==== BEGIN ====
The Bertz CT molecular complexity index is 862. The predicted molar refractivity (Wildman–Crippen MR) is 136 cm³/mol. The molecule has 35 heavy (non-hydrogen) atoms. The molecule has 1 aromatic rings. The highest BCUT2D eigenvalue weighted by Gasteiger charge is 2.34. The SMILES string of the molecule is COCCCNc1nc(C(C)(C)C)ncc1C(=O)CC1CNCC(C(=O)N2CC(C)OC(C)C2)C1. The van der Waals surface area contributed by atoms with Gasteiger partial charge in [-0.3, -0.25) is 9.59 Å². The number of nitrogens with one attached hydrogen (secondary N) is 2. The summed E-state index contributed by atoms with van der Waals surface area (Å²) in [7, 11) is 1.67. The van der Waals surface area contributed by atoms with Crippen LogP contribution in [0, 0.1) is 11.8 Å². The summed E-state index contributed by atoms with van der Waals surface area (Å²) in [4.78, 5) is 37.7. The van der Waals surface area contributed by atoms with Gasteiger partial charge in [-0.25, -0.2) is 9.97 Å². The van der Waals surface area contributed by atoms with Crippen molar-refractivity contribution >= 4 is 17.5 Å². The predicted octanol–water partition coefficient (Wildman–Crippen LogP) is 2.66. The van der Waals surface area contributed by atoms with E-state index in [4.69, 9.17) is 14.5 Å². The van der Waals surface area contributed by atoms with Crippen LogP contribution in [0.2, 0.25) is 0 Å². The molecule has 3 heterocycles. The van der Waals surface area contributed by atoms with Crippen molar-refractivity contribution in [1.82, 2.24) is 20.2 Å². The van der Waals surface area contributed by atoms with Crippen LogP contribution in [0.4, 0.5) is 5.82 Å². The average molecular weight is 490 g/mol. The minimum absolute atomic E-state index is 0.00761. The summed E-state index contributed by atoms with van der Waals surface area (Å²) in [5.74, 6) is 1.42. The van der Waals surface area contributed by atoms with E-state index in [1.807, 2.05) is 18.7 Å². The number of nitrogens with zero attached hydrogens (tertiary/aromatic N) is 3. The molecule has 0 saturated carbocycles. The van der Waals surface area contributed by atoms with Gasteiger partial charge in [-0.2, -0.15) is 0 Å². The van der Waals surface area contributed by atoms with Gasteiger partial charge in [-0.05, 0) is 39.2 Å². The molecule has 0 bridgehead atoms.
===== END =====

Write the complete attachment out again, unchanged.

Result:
The Bertz CT molecular complexity index is 862. The predicted molar refractivity (Wildman–Crippen MR) is 136 cm³/mol. The molecule has 35 heavy (non-hydrogen) atoms. The molecule has 1 aromatic rings. The highest BCUT2D eigenvalue weighted by Gasteiger charge is 2.34. The SMILES string of the molecule is COCCCNc1nc(C(C)(C)C)ncc1C(=O)CC1CNCC(C(=O)N2CC(C)OC(C)C2)C1. The van der Waals surface area contributed by atoms with Gasteiger partial charge in [-0.3, -0.25) is 9.59 Å². The number of nitrogens with one attached hydrogen (secondary N) is 2. The summed E-state index contributed by atoms with van der Waals surface area (Å²) in [7, 11) is 1.67. The van der Waals surface area contributed by atoms with Crippen LogP contribution in [0, 0.1) is 11.8 Å². The summed E-state index contributed by atoms with van der Waals surface area (Å²) in [4.78, 5) is 37.7. The van der Waals surface area contributed by atoms with Gasteiger partial charge in [-0.25, -0.2) is 9.97 Å². The van der Waals surface area contributed by atoms with Crippen molar-refractivity contribution >= 4 is 17.5 Å². The predicted octanol–water partition coefficient (Wildman–Crippen LogP) is 2.66. The van der Waals surface area contributed by atoms with E-state index in [4.69, 9.17) is 14.5 Å². The van der Waals surface area contributed by atoms with Crippen LogP contribution in [0.2, 0.25) is 0 Å². The molecule has 3 heterocycles. The van der Waals surface area contributed by atoms with Crippen molar-refractivity contribution in [1.82, 2.24) is 20.2 Å². The van der Waals surface area contributed by atoms with Crippen LogP contribution in [0.4, 0.5) is 5.82 Å². The average molecular weight is 490 g/mol. The minimum absolute atomic E-state index is 0.00761. The summed E-state index contributed by atoms with van der Waals surface area (Å²) in [5.74, 6) is 1.42. The van der Waals surface area contributed by atoms with E-state index in [1.807, 2.05) is 18.7 Å². The number of nitrogens with zero attached hydrogens (tertiary/aromatic N) is 3. The molecule has 0 saturated carbocycles. The van der Waals surface area contributed by atoms with Gasteiger partial charge in [-0.2, -0.15) is 0 Å². The van der Waals surface area contributed by atoms with Gasteiger partial charge in [-0.05, 0) is 39.2 Å². The molecule has 0 bridgehead atoms.